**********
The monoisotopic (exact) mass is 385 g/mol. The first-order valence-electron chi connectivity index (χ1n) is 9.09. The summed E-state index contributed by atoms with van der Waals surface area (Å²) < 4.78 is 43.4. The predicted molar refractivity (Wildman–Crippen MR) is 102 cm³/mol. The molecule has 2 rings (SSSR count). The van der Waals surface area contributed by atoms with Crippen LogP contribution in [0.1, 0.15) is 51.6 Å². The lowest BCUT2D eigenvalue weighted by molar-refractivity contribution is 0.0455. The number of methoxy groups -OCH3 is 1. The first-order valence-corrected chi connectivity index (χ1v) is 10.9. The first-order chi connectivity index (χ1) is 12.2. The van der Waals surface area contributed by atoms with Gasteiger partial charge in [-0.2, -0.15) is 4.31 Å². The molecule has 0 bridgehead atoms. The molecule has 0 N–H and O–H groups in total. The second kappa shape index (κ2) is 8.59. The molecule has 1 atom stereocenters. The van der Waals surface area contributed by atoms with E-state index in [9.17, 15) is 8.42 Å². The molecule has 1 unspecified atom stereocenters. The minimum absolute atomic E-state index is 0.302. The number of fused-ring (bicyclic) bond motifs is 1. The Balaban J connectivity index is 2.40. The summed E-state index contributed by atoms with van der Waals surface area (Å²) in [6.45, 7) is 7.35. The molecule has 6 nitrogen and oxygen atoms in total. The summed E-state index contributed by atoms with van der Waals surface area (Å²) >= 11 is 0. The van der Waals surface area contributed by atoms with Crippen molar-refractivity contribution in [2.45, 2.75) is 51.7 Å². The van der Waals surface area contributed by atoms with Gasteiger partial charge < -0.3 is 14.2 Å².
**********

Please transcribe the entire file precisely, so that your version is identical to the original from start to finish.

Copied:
The monoisotopic (exact) mass is 385 g/mol. The first-order valence-electron chi connectivity index (χ1n) is 9.09. The summed E-state index contributed by atoms with van der Waals surface area (Å²) < 4.78 is 43.4. The predicted molar refractivity (Wildman–Crippen MR) is 102 cm³/mol. The molecule has 2 rings (SSSR count). The van der Waals surface area contributed by atoms with Crippen LogP contribution in [0.1, 0.15) is 51.6 Å². The lowest BCUT2D eigenvalue weighted by molar-refractivity contribution is 0.0455. The number of methoxy groups -OCH3 is 1. The first-order valence-corrected chi connectivity index (χ1v) is 10.9. The first-order chi connectivity index (χ1) is 12.2. The van der Waals surface area contributed by atoms with Gasteiger partial charge in [-0.2, -0.15) is 4.31 Å². The molecule has 0 bridgehead atoms. The molecule has 0 N–H and O–H groups in total. The second kappa shape index (κ2) is 8.59. The molecule has 1 atom stereocenters. The van der Waals surface area contributed by atoms with E-state index in [9.17, 15) is 8.42 Å². The molecule has 1 unspecified atom stereocenters. The minimum absolute atomic E-state index is 0.302. The number of fused-ring (bicyclic) bond motifs is 1. The Balaban J connectivity index is 2.40. The summed E-state index contributed by atoms with van der Waals surface area (Å²) in [6.45, 7) is 7.35. The molecule has 6 nitrogen and oxygen atoms in total. The summed E-state index contributed by atoms with van der Waals surface area (Å²) >= 11 is 0. The van der Waals surface area contributed by atoms with Crippen molar-refractivity contribution in [2.45, 2.75) is 51.7 Å². The van der Waals surface area contributed by atoms with Gasteiger partial charge < -0.3 is 14.2 Å².